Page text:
Bowl Cut Jr.'s missile launch doesn't go so well

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Published by: Dan Calabrese on Friday April 15th, 2016

Fail.

I guess it’s a major embarrassment when you’re a communist dictator and you can’t successfully test an intermediate-range ballistic missile. It’s not enough that your entire country lives in squalor, or that no one can access a point on the Internet outside your communist-controlled hellhole, or that you shoot or send to labor camps anyone your paranoid mind suspects of not adoring you.

That’s all to be expected, but let that missile launch fail and even the other communists will get on you about it!

Poor Bowl Cut Jr. Yesterday was a rough day for him:

It was likely a Musudan, South Korea's Yonhap news agency said, an intermediate-range ballistic missile with a design range of more than 3,000 km (1,800 miles) that can be fired from a road mobile launcher but which has never been flight-tested.

The United States, which has 28,000 troops stationed in South Korea, said on Thursday it was aware of reports that North Korea was preparing to test intermediate-range missiles and was closely monitoring the Korean peninsula.

"Timing wise, today's missile was a cannon salute on the Day of the Sun, leading up to the party congress, but now that it has failed, it is an embarrassment," said Chang Gwang-il, a retired South Korean army general.

The North is scheduled to hold its ruling party congress in early May, the first such meeting in 36 years.

The North could not completely ignore the sanctions, but considered it the right time to attempt a missile launch to send a message to the world "we don't surrender to sanctions", Chang said.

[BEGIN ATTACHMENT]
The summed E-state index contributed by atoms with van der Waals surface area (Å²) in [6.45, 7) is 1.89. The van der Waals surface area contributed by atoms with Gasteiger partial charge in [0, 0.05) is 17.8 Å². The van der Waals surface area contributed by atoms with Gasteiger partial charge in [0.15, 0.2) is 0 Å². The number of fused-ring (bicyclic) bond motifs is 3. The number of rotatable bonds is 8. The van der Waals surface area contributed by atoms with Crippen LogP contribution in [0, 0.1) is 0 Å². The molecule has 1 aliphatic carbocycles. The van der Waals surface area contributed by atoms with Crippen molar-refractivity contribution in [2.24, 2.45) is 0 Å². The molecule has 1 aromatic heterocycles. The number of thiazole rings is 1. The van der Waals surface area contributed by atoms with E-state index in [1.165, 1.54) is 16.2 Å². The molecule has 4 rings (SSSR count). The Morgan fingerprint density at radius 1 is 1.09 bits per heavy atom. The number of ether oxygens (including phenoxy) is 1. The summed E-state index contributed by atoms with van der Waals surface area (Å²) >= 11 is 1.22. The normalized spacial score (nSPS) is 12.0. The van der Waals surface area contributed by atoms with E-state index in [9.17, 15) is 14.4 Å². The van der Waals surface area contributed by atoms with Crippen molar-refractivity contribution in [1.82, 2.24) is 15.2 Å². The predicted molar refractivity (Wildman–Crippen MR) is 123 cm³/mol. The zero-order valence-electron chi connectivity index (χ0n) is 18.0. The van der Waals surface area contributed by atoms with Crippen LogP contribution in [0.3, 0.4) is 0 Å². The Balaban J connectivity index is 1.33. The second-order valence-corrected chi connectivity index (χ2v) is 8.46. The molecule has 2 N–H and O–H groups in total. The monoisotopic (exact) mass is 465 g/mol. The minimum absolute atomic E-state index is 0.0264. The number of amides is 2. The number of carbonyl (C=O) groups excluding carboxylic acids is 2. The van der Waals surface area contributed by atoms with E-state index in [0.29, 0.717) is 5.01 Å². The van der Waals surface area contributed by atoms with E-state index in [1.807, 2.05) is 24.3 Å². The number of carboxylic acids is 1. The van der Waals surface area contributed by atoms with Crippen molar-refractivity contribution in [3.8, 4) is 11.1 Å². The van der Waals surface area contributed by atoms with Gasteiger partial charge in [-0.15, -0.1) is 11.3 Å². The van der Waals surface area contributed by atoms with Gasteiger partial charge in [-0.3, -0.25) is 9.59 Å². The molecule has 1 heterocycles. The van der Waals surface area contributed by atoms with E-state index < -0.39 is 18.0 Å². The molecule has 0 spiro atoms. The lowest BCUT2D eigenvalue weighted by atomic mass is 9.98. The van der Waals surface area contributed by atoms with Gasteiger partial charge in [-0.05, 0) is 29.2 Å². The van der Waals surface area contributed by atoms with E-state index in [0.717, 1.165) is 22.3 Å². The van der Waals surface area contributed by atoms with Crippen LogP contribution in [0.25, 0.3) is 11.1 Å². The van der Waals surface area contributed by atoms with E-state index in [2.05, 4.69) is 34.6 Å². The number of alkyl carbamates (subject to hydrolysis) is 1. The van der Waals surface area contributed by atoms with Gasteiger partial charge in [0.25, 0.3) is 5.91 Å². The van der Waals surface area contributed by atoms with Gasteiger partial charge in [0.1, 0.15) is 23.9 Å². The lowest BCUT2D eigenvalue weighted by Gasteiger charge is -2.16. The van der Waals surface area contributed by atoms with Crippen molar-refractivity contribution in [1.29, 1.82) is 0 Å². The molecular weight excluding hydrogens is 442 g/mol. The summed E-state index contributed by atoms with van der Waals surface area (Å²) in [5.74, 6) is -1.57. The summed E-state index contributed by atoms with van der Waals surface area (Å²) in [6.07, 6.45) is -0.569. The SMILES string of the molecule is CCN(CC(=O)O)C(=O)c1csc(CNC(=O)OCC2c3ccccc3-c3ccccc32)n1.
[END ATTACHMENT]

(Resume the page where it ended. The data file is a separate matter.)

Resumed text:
Some experts had said North Korea may choose to test-fire the Musudan as it tries to build an intercontinental ballistic missile designed to put the mainland United States within range.

North Korea, which regularly threatens to destroy South Korea and the United States, often fires missiles during periods of tension in the region or when it comes under pressure to curb its defiance and abandon its weapons programs.

What does this mean in the big scheme of things? Pretty much nothing. The Norks have successfully tested other missiles (and they've had other failures), and they'll continue to do tests in defiance of the sanctions, which will result in exactly no consequences because the west continues to be terrified that, if pushed too far, Bowl Cut Jr. just might try to turn Seoul into a microwave with aluminum foil left inside.

The failure should serve as an indication that the Norks' determination to wield nuclear power is not quite as far along as they would like, and that there might be an opportunity to take advantage of that strategic uncertainty - whether that means destablizing the regime from within or taking some sort of military steps to take them down. I realize just about everyone has been sold on the idea, post-Iraq, that military action to take out a dangerous regime is always always always always always always a neocon-fueled disaster. But it would be a natural to absorb North Korea back into a unified Korea governed by the existing regime in Seoul, and if you want to talk about disasters, let's talk about North Korea as it is today.

Do you really want to go to war with North Korea?

I really want to stop being so weak, afraid and stupid as to publicly dismiss options that might take down bad guys who make trouble on a global scale. Bowl Cut Jr. will do absolutely anything he pleases, and no one will make him pay a price. Most western leaders will even go so far as to vow pre-emptively that they will never make him pay a price. We can count on his missile launches failing, or we can consider what might happen the next time one succeeds.

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